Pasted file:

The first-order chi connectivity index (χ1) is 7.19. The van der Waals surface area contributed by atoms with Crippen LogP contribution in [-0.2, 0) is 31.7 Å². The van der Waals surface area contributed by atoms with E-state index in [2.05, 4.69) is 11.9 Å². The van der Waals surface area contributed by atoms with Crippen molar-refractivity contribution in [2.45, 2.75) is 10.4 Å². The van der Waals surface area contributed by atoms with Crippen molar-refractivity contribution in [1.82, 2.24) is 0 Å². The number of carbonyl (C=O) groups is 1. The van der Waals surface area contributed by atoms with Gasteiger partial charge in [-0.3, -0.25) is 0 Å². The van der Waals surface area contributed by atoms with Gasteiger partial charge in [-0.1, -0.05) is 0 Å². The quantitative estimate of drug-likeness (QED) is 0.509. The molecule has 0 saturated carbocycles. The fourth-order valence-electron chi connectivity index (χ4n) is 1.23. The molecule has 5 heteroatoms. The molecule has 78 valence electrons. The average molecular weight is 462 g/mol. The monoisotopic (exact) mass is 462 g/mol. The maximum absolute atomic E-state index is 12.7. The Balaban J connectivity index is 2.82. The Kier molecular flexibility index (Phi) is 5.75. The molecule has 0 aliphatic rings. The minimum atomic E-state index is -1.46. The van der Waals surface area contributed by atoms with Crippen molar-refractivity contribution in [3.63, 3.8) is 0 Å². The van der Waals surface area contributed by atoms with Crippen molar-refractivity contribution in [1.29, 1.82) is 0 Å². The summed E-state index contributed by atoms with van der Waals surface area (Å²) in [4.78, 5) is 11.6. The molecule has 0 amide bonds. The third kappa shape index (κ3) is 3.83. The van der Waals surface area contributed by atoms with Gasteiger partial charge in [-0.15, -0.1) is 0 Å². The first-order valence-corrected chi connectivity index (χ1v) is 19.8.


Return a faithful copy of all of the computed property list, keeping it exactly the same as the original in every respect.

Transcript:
The first-order chi connectivity index (χ1) is 7.19. The van der Waals surface area contributed by atoms with Crippen LogP contribution in [-0.2, 0) is 31.7 Å². The van der Waals surface area contributed by atoms with E-state index in [2.05, 4.69) is 11.9 Å². The van der Waals surface area contributed by atoms with Crippen molar-refractivity contribution in [2.45, 2.75) is 10.4 Å². The van der Waals surface area contributed by atoms with Crippen molar-refractivity contribution in [1.82, 2.24) is 0 Å². The number of carbonyl (C=O) groups is 1. The van der Waals surface area contributed by atoms with Gasteiger partial charge in [-0.3, -0.25) is 0 Å². The van der Waals surface area contributed by atoms with Gasteiger partial charge in [-0.1, -0.05) is 0 Å². The quantitative estimate of drug-likeness (QED) is 0.509. The molecule has 0 saturated carbocycles. The fourth-order valence-electron chi connectivity index (χ4n) is 1.23. The molecule has 5 heteroatoms. The molecule has 78 valence electrons. The average molecular weight is 462 g/mol. The monoisotopic (exact) mass is 462 g/mol. The maximum absolute atomic E-state index is 12.7. The Balaban J connectivity index is 2.82. The Kier molecular flexibility index (Phi) is 5.75. The molecule has 0 aliphatic rings. The minimum atomic E-state index is -1.46. The van der Waals surface area contributed by atoms with Crippen molar-refractivity contribution in [3.63, 3.8) is 0 Å². The van der Waals surface area contributed by atoms with Crippen molar-refractivity contribution in [1.29, 1.82) is 0 Å². The summed E-state index contributed by atoms with van der Waals surface area (Å²) in [4.78, 5) is 11.6. The molecule has 0 amide bonds. The third kappa shape index (κ3) is 3.83. The van der Waals surface area contributed by atoms with Gasteiger partial charge in [-0.15, -0.1) is 0 Å². The first-order valence-corrected chi connectivity index (χ1v) is 19.8.